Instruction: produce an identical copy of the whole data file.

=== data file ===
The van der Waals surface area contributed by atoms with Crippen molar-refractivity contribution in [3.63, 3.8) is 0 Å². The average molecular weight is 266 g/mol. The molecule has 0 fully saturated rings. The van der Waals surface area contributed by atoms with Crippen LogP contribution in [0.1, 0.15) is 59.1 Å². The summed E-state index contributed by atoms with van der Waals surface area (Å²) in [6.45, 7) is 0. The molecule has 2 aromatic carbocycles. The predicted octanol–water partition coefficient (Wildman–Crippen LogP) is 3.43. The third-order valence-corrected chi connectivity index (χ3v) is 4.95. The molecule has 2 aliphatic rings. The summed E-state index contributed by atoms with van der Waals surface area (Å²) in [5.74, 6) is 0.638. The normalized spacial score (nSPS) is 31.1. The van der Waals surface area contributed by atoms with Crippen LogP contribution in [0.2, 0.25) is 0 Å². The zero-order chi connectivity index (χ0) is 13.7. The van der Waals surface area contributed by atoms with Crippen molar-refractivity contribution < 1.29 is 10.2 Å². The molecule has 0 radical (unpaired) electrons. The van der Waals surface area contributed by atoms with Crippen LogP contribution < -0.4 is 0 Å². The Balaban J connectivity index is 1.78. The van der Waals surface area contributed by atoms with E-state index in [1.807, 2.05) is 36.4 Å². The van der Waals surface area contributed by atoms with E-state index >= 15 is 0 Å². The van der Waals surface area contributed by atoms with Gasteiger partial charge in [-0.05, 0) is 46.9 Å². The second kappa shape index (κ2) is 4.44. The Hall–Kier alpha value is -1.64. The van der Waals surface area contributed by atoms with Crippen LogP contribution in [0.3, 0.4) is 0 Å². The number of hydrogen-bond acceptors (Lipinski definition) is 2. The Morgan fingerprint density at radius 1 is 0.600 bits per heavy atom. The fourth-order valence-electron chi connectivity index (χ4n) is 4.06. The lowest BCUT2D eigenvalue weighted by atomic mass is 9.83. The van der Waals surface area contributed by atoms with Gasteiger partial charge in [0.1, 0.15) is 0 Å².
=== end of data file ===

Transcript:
The van der Waals surface area contributed by atoms with Crippen molar-refractivity contribution in [3.63, 3.8) is 0 Å². The average molecular weight is 266 g/mol. The molecule has 0 fully saturated rings. The van der Waals surface area contributed by atoms with Crippen LogP contribution in [0.1, 0.15) is 59.1 Å². The summed E-state index contributed by atoms with van der Waals surface area (Å²) in [6.45, 7) is 0. The molecule has 2 aromatic carbocycles. The predicted octanol–water partition coefficient (Wildman–Crippen LogP) is 3.43. The third-order valence-corrected chi connectivity index (χ3v) is 4.95. The molecule has 2 aliphatic rings. The summed E-state index contributed by atoms with van der Waals surface area (Å²) in [5.74, 6) is 0.638. The normalized spacial score (nSPS) is 31.1. The van der Waals surface area contributed by atoms with Crippen LogP contribution in [0.2, 0.25) is 0 Å². The zero-order chi connectivity index (χ0) is 13.7. The van der Waals surface area contributed by atoms with Crippen molar-refractivity contribution < 1.29 is 10.2 Å². The molecule has 0 radical (unpaired) electrons. The van der Waals surface area contributed by atoms with Crippen LogP contribution < -0.4 is 0 Å². The Balaban J connectivity index is 1.78. The van der Waals surface area contributed by atoms with E-state index in [1.807, 2.05) is 36.4 Å². The van der Waals surface area contributed by atoms with E-state index >= 15 is 0 Å². The van der Waals surface area contributed by atoms with Gasteiger partial charge in [-0.05, 0) is 46.9 Å². The second kappa shape index (κ2) is 4.44. The Hall–Kier alpha value is -1.64. The van der Waals surface area contributed by atoms with Crippen LogP contribution in [0.3, 0.4) is 0 Å². The number of hydrogen-bond acceptors (Lipinski definition) is 2. The Morgan fingerprint density at radius 1 is 0.600 bits per heavy atom. The fourth-order valence-electron chi connectivity index (χ4n) is 4.06. The lowest BCUT2D eigenvalue weighted by atomic mass is 9.83. The van der Waals surface area contributed by atoms with Gasteiger partial charge in [0.1, 0.15) is 0 Å².